|Required by mortgage lenders||Mortgage lenders only require the structural coverage|
|Does not cover floods or earthquakes||Does not cover floods or earthquakes|
|Is part of your larger homeowners insurance policy||Is your main insurance policy|
How much is hazard insurance?
The cost of hazard insurance depends on many factors, including your home’s value, where it’s located, your policy limits, your deductible, and your credit score. Older homes may cost more to cover than new ones, as will properties in high-risk areas, like those more prone to storms or flooding.
Because so many variables affect the cost of homeowners insurance, it’s difficult to pin down a single average amount. But here are the national averages for HO-3 policies (the most common type) by amount of insurance, according to a National Association of Insurance Commissioners report:
|Amount of insurance||Average premium|
|$50,000 - $74,999||$757|
|$75,000 - $99,999||$825|
|$100,000 - $124,999||$882|
|$125,000 - $149,999||$930|
|$150,000 - $174,999||$975|
|$175,000 - $199,999||$1,012|
|$300,000 - $399,999||$1,278|
|$400,000 - $499,999||$1,492|
How much hazard insurance do you need?
Your lender will likely set a minimum required amount, and may even require you to buy additional types of coverage if you live in an area prone to certain natural disasters. If you’re currently buying or refinancing a home, ask your loan officer how much you’ll need so you can begin shopping around early.
Your budget and how much you have in emergency savings should also play a role in how much insurance coverage you purchase. And you should also keep in mind that your lender will only have a minimum requirement. You can certainly exceed this and purchase additional hazard coverage to protect your investment. This might be a good idea if you’re in an area with particularly harsh weather.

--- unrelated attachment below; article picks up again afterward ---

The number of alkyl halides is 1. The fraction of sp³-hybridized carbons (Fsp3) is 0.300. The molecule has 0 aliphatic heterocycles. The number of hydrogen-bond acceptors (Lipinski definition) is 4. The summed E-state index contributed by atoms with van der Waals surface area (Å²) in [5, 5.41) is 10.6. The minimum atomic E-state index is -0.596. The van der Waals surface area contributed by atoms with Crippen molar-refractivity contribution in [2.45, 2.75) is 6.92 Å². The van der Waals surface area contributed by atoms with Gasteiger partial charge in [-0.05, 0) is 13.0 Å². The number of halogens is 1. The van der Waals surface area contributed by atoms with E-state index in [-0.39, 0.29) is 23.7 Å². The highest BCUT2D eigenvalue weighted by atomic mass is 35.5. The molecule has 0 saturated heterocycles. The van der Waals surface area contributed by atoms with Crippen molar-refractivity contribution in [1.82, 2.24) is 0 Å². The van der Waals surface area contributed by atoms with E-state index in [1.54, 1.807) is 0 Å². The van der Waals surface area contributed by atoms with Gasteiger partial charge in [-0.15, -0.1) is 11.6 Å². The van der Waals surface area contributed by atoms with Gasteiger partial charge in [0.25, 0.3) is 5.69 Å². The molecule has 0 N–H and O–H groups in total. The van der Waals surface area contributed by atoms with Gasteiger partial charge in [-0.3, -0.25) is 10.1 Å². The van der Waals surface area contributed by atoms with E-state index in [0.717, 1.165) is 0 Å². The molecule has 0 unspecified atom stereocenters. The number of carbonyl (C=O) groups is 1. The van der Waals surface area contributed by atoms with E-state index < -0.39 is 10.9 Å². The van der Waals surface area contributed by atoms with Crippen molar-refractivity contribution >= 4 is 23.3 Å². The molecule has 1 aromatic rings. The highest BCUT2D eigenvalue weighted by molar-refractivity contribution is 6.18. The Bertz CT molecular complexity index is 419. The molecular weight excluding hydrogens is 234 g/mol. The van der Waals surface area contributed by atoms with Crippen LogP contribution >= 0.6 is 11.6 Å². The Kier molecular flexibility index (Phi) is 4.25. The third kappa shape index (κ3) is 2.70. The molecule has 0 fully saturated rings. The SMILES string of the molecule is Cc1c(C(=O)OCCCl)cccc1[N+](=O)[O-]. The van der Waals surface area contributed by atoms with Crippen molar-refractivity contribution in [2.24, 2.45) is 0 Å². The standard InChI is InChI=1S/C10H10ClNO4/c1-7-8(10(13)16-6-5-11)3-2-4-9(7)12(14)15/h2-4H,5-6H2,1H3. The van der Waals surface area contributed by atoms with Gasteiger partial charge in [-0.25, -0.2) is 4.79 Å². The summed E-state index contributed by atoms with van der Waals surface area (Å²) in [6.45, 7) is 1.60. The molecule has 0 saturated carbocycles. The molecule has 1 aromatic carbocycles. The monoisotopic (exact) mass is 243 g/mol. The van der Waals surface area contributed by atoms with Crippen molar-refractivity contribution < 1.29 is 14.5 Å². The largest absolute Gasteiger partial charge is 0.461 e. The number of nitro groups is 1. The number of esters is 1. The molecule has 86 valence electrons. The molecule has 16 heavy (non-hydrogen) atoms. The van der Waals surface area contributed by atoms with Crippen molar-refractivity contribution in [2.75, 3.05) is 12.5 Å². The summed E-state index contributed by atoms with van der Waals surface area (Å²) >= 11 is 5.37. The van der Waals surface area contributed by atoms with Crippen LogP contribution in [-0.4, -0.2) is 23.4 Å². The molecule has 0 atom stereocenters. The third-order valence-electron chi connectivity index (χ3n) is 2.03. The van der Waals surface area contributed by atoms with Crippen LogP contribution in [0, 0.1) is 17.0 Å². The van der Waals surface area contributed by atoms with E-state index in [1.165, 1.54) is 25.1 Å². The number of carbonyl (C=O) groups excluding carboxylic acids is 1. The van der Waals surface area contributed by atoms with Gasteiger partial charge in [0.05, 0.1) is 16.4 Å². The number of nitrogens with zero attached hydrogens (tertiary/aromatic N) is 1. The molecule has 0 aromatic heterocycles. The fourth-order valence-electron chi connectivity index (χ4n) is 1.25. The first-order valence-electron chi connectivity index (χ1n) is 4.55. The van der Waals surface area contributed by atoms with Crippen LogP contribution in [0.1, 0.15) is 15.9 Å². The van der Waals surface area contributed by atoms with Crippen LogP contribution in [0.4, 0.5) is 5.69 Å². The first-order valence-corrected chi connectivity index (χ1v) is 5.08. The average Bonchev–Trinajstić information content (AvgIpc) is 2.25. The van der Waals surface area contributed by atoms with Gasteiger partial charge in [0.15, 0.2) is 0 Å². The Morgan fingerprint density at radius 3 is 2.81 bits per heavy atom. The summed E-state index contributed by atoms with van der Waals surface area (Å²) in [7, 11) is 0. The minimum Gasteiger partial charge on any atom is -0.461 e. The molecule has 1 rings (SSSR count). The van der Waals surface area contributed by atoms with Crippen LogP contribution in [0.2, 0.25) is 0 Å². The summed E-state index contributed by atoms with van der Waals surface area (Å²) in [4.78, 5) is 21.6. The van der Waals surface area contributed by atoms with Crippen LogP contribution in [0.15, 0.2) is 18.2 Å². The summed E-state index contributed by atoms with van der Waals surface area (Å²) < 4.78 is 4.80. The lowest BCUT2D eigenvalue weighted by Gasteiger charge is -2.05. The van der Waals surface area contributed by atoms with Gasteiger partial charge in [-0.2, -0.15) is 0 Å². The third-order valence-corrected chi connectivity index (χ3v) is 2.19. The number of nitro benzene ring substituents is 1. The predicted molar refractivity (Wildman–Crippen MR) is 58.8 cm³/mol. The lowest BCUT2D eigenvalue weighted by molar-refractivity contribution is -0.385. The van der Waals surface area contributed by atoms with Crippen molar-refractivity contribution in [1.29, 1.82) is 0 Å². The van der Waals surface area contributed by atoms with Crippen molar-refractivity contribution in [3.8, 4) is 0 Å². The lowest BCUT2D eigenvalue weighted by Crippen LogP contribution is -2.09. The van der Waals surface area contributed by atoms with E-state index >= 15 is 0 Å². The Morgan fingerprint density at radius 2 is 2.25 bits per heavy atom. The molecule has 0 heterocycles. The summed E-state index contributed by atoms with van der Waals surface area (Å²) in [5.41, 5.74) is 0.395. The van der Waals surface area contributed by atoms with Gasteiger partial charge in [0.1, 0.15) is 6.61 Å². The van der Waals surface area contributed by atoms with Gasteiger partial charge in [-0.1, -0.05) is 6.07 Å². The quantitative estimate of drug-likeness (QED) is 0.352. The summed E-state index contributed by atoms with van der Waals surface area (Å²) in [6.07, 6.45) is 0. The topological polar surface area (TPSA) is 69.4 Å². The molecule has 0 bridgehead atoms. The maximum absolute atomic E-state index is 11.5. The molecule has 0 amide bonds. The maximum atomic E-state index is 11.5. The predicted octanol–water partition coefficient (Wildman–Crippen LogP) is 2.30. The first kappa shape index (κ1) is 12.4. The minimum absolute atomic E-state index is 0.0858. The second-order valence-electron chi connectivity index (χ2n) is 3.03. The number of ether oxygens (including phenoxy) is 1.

If you host a lot of guests, personal umbrella coverage to extend your existing limits may also be necessary. Be sure to talk to your insurance agent about any additional risks you may face to ensure you get the most comprehensive coverage possible.
Is hazard insurance required?
If you have a mortgage, then yes, hazard insurance is a requirement. Mortgage lenders want to minimize their risk as much as possible, so hazard insurance protects their investment until you pay off the loan.
Technically, once you’ve finished paying the mortgage, you’re no longer required to have hazard insurance on your property. If you bought your home in cash, hazard insurance is also optional.
If hazard insurance will strain your budget, you might consider taking out a high-deductible policy. This would at least protect your home in case of extremely costly events — though you’d still need to pay your fair share out of pocket. You might also consider an actual cash value policy rather than a full replacement cost one. These typically come with lower premiums.
Is hazard insurance tax deductible?
You’ve probably heard that mortgage insurance is tax-deductible, as are property taxes and mortgage interest. So does hazard insurance fall under that umbrella too?
Unfortunately not. Hazard insurance is part of homeowners insurance, which is considered a personal expense and can’t be deducted from your annual tax burden. The only exception is on insurance bought for rental properties.
How to get hazard insurance
To get hazard insurance, you’ll want to shop around with several insurance companies first. This ensures you’re getting the best rate and service.
To get your policy, you should:
- Use Credible to get rate quotes and compare insurers. You’ll need to provide some information about yourself and the house you’re purchasing or refinancing.
- Choose your insurer. Consider the premium cost, and check out reviews and ratings too.
- Add on any additional coverages. If you live in a flood- or earthquake-prone area, consider adding policies to protect you from these events.
- Pay your premium. You may get a discount for paying upfront and in full. You might also choose to pay monthly or through an escrow account.
- Give your mortgage company your proof of coverage. They’ll require it before you can close on your loan.
Remember: Hazard insurance will come as part of your larger homeowners insurance policy, so take your time to choose the right coverages. You may also want to speak to a live insurance agent to discuss your budget or anything unique about your home or location. These could all influence the type and amount of insurance you’ll need to secure for your home.